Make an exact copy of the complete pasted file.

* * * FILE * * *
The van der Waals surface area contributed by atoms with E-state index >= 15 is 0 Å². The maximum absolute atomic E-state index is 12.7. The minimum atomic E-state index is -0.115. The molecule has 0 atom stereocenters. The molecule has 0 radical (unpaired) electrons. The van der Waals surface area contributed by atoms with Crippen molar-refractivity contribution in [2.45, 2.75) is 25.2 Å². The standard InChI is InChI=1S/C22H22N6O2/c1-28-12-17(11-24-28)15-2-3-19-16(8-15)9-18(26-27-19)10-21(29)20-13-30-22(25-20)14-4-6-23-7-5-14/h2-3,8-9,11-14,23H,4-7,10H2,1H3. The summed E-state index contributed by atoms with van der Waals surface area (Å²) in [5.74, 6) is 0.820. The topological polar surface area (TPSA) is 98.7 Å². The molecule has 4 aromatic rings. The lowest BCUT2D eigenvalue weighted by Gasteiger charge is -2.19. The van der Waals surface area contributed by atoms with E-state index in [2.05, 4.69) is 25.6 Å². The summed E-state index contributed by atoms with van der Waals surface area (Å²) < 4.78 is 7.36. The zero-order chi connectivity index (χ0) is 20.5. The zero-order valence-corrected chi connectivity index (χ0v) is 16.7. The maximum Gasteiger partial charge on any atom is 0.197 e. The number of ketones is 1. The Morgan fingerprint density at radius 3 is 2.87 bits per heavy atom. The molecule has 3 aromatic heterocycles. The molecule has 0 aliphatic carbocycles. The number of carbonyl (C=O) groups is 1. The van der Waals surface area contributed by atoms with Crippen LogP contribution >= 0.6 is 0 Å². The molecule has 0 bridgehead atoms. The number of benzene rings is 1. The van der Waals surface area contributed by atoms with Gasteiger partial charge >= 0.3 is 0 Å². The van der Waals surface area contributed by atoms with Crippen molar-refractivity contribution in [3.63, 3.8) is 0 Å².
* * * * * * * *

The van der Waals surface area contributed by atoms with E-state index >= 15 is 0 Å². The maximum absolute atomic E-state index is 12.7. The minimum atomic E-state index is -0.115. The molecule has 0 atom stereocenters. The molecule has 0 radical (unpaired) electrons. The van der Waals surface area contributed by atoms with Crippen molar-refractivity contribution in [2.45, 2.75) is 25.2 Å². The standard InChI is InChI=1S/C22H22N6O2/c1-28-12-17(11-24-28)15-2-3-19-16(8-15)9-18(26-27-19)10-21(29)20-13-30-22(25-20)14-4-6-23-7-5-14/h2-3,8-9,11-14,23H,4-7,10H2,1H3. The summed E-state index contributed by atoms with van der Waals surface area (Å²) in [5.74, 6) is 0.820. The topological polar surface area (TPSA) is 98.7 Å². The molecule has 4 aromatic rings. The lowest BCUT2D eigenvalue weighted by Gasteiger charge is -2.19. The van der Waals surface area contributed by atoms with E-state index in [2.05, 4.69) is 25.6 Å². The summed E-state index contributed by atoms with van der Waals surface area (Å²) < 4.78 is 7.36. The zero-order chi connectivity index (χ0) is 20.5. The zero-order valence-corrected chi connectivity index (χ0v) is 16.7. The maximum Gasteiger partial charge on any atom is 0.197 e. The number of ketones is 1. The Morgan fingerprint density at radius 3 is 2.87 bits per heavy atom. The molecule has 3 aromatic heterocycles. The molecule has 0 aliphatic carbocycles. The number of carbonyl (C=O) groups is 1. The van der Waals surface area contributed by atoms with Crippen LogP contribution >= 0.6 is 0 Å². The molecule has 0 bridgehead atoms. The number of benzene rings is 1. The van der Waals surface area contributed by atoms with Gasteiger partial charge >= 0.3 is 0 Å². The van der Waals surface area contributed by atoms with Crippen molar-refractivity contribution in [3.63, 3.8) is 0 Å².